For some reason, my kids have always seemed to have a special relationship with crossing guards. (For example, see https://frootloopsblog.wordpress.com/why-froot-loops/). On the days that we drive to school, we see our friend Sharon (the crossing guard in the Froot Loops story). Lately, we’ve been walking, and we see our friend Joan who presides over the intersection on our pedestrian path.
Before I start this story, there is one thing you should know about G. That is, he has the most charming, delicious smile on the planet. I might be a little bit biased… but not much. If he looks right at you and grins, I promise you will absolutely melt. Sometimes, I play games with him just to get him giggling. The games are every bit as much for my enjoyment as they are for his. As for the rest of the people in my family, we all have nice smiles as well… but there is just something transcendent about G’s smile that’s hard to describe.
So, back to the story. It’s a fairly long walk from our house to school. The last block of the walk is slightly uphill, ending in a very busy intersection right before the school building. When we arrive at the intersection, it is usually bustling with pre-drop-off commotion. Crowds of parents and children converge at the corner and wait for Joan’s signal to cross.
Often in crowds, G will get quiet. His eyes widen, he takes in everything around him… but he doesn’t talk much. Often, when it’s our turn to cross that crowded intersection, G will wordlessly grasp my hand and do his happy little skip-hop across the street.
I never thought much of it… but I guess it made an impression. A few weeks into the school year, Joan began referring to G as “Smiley”. I guess something about his wordless, bouncy, smiling presence caught her attention. Every day, as we approach the intersection, Joan seeks him out of the throng. “Hi, Smiley!” She calls to him. “How’s it going, Smiley?” He rarely responds verbally, but he usually rewards her with an ear-to-ear grin.
At least, that’s how I interpreted our daily interaction. However, it seems I’m not the only one with an interpretation. One day last week, we were in mid-cross. Joan called out to us as we passed, “Hi, Smiley! How’re you doin’, Smiley?” As usual, G smiled up at her. But then, S called back, “I’m doin’ good!”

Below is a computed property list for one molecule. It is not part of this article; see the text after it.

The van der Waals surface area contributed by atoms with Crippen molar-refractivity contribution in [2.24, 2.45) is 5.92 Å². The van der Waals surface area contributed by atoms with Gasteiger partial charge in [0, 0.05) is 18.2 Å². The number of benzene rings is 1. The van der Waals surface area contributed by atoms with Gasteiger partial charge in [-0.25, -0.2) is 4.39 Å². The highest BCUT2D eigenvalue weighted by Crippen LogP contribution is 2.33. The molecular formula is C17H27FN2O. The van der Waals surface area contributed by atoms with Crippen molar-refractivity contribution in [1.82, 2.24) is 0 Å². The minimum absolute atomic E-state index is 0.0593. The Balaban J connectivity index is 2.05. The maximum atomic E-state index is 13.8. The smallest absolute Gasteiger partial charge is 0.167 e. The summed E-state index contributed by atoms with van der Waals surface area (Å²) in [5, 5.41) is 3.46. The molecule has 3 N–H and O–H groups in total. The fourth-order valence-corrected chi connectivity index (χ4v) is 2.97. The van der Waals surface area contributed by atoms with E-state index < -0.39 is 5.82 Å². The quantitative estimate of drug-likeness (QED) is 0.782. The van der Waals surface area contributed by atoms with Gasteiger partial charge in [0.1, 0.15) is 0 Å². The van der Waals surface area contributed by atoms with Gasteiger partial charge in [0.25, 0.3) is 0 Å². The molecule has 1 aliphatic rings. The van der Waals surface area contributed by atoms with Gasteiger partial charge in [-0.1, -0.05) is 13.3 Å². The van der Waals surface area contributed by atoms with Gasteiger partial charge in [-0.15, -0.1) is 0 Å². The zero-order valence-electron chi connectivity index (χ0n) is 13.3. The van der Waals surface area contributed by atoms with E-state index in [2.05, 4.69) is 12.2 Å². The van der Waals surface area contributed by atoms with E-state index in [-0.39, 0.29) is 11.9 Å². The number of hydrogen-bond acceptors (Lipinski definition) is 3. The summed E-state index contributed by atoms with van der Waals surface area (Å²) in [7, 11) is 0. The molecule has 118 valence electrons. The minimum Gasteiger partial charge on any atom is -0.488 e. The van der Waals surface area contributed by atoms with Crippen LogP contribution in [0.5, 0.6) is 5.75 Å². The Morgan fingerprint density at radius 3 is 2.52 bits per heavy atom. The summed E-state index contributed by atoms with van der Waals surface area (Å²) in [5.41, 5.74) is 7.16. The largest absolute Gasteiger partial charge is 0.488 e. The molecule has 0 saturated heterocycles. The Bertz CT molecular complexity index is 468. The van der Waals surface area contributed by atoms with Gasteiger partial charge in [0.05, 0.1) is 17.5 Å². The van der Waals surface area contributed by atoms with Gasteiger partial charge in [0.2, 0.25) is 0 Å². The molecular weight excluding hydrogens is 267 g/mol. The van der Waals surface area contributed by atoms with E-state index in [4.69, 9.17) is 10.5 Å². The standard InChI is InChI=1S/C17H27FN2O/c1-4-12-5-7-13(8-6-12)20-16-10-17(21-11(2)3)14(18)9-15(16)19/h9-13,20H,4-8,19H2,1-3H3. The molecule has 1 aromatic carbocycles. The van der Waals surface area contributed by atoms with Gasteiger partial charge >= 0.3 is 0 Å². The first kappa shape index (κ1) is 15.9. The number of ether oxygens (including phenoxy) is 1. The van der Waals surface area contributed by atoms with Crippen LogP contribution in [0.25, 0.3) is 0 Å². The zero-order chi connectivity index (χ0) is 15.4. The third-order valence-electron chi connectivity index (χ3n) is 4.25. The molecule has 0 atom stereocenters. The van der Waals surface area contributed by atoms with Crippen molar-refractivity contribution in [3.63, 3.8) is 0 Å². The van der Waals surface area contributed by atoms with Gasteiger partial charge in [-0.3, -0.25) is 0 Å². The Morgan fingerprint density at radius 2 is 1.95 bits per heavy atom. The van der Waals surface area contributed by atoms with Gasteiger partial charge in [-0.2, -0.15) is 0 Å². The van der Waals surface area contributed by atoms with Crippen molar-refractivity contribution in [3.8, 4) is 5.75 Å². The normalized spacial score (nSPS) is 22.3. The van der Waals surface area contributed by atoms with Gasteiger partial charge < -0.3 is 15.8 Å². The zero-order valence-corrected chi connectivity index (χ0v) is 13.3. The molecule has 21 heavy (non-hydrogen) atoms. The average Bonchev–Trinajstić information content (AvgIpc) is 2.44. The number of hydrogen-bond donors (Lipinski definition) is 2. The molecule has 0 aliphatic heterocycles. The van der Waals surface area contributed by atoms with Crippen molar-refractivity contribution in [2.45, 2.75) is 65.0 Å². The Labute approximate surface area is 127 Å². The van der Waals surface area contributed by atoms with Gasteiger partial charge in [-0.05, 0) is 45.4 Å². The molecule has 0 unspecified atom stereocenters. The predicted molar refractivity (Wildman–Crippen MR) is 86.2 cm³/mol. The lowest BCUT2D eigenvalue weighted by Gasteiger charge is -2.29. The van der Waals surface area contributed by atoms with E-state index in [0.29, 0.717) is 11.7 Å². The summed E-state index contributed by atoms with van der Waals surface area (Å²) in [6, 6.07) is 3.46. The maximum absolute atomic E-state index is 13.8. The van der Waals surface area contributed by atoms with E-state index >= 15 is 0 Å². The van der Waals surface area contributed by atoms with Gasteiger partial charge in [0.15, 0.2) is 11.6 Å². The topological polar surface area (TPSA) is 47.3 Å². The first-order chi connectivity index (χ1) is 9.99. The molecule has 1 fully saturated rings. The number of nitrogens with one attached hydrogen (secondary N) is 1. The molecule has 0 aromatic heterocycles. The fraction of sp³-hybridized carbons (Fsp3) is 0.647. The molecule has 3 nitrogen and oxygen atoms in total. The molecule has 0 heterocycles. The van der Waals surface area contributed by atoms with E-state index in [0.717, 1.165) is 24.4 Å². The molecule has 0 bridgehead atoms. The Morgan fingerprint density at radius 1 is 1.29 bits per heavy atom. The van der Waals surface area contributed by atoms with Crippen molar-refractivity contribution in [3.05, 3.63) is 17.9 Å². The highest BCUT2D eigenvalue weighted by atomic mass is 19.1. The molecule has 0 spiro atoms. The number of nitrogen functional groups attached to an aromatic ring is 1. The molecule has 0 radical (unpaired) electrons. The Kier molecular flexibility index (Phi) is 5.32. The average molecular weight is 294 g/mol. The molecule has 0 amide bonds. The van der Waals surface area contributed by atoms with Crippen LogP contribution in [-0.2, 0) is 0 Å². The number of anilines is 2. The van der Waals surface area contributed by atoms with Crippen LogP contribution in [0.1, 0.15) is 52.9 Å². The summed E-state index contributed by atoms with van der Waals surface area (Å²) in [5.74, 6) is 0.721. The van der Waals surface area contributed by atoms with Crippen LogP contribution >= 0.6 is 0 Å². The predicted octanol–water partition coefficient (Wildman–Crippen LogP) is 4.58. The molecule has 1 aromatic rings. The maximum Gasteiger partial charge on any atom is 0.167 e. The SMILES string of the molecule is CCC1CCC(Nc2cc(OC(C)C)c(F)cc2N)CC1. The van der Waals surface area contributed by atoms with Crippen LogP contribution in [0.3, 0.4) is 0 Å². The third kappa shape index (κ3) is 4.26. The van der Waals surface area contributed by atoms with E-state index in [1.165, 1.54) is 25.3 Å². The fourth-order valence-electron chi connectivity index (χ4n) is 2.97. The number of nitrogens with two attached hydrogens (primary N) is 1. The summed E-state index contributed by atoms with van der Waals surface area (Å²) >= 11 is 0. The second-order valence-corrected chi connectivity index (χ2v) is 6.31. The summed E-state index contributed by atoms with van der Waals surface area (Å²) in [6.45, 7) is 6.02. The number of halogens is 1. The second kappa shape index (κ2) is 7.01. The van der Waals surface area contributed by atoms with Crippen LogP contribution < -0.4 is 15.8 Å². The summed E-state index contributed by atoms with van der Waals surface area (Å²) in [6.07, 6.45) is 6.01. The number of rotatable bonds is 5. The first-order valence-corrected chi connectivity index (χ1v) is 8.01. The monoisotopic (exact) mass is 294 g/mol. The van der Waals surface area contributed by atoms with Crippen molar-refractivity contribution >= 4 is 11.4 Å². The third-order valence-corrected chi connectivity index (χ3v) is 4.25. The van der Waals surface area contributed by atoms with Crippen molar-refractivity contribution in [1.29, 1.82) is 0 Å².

When we reached the opposite side, I asked S, “Wait a second. Who is Smiley?”
S looked at me as if I had two heads. She planted her fists on her hips and replied, “Well, I’m Smiley, of course.” Her tone implied that she found her answer to be perfectly obvious.
While I don’t enjoy being looked at as if I’m dense, I did enjoy the moment. It was so perfectly S. In my daughter’s world, she loves everyone and everyone loves her. If the crossing guard is calling out “Hi, Smiley!” then it must be that she is Smiley. I absolutely love the confidence and self-assurance.
I almost let the moment go… but a question popped into my mind. S thinks Smiley is her. I think Smiley is G. But what about G? Does he have an opinion about this?
I let S walk ahead, then I leaned over so I was eye-level to G. I asked him, “Did you hear the crossing guard say ‘Hi Smiley’?” G looked at me wide-eyed and nodded. “Okay,” I continued. “I have a question. Who was she talking about? Who do you think is Smiley?”
Without missing a beat, G grinned up at me and poked at my chest. “You are,” he proclaimed emphatically. “You are Smiley!”
“Me?” I asked him. “Why am I Smiley?”
“You are Smiley,” he replied, “Because you are beautiful.”
It doesn’t get much better than that.